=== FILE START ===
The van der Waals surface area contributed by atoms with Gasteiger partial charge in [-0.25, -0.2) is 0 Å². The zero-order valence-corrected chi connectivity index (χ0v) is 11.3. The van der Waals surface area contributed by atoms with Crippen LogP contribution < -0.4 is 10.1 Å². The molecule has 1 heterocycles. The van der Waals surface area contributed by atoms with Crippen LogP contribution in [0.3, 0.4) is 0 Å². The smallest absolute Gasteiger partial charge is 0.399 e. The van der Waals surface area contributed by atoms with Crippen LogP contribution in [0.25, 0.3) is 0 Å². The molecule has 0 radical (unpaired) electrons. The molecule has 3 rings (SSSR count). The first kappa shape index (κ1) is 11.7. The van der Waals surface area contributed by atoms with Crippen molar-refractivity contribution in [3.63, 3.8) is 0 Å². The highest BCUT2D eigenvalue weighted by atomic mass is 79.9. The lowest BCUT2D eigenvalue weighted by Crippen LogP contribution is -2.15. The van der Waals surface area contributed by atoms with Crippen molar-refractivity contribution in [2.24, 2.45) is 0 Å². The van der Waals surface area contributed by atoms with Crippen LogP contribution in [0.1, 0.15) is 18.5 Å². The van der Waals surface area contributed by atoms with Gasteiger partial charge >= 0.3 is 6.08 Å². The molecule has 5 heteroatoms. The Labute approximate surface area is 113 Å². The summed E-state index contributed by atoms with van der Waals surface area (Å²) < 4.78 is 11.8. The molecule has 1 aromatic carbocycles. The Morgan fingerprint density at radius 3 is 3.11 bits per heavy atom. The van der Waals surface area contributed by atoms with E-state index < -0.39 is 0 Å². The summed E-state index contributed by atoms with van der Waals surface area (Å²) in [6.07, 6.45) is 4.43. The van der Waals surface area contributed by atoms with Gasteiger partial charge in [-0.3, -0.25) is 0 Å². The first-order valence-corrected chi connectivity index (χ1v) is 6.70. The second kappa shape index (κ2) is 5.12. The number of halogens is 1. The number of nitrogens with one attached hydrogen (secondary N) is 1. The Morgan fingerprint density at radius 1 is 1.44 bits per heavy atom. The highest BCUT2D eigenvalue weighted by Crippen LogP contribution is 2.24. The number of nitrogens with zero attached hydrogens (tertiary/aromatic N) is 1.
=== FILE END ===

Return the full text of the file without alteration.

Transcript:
The van der Waals surface area contributed by atoms with Gasteiger partial charge in [-0.25, -0.2) is 0 Å². The zero-order valence-corrected chi connectivity index (χ0v) is 11.3. The van der Waals surface area contributed by atoms with Crippen LogP contribution < -0.4 is 10.1 Å². The molecule has 1 heterocycles. The van der Waals surface area contributed by atoms with Crippen LogP contribution in [0.3, 0.4) is 0 Å². The smallest absolute Gasteiger partial charge is 0.399 e. The van der Waals surface area contributed by atoms with Crippen LogP contribution in [0.25, 0.3) is 0 Å². The molecule has 0 radical (unpaired) electrons. The molecule has 3 rings (SSSR count). The first kappa shape index (κ1) is 11.7. The van der Waals surface area contributed by atoms with Crippen molar-refractivity contribution in [3.63, 3.8) is 0 Å². The highest BCUT2D eigenvalue weighted by atomic mass is 79.9. The lowest BCUT2D eigenvalue weighted by Crippen LogP contribution is -2.15. The van der Waals surface area contributed by atoms with Crippen molar-refractivity contribution in [2.24, 2.45) is 0 Å². The van der Waals surface area contributed by atoms with Crippen LogP contribution in [0.1, 0.15) is 18.5 Å². The van der Waals surface area contributed by atoms with Gasteiger partial charge >= 0.3 is 6.08 Å². The molecule has 5 heteroatoms. The Labute approximate surface area is 113 Å². The summed E-state index contributed by atoms with van der Waals surface area (Å²) < 4.78 is 11.8. The molecule has 1 aromatic carbocycles. The Morgan fingerprint density at radius 3 is 3.11 bits per heavy atom. The van der Waals surface area contributed by atoms with E-state index < -0.39 is 0 Å². The summed E-state index contributed by atoms with van der Waals surface area (Å²) in [6.07, 6.45) is 4.43. The van der Waals surface area contributed by atoms with Gasteiger partial charge in [-0.3, -0.25) is 0 Å². The first-order valence-corrected chi connectivity index (χ1v) is 6.70. The second kappa shape index (κ2) is 5.12. The number of halogens is 1. The number of nitrogens with one attached hydrogen (secondary N) is 1. The Morgan fingerprint density at radius 1 is 1.44 bits per heavy atom. The highest BCUT2D eigenvalue weighted by Crippen LogP contribution is 2.24. The number of nitrogens with zero attached hydrogens (tertiary/aromatic N) is 1.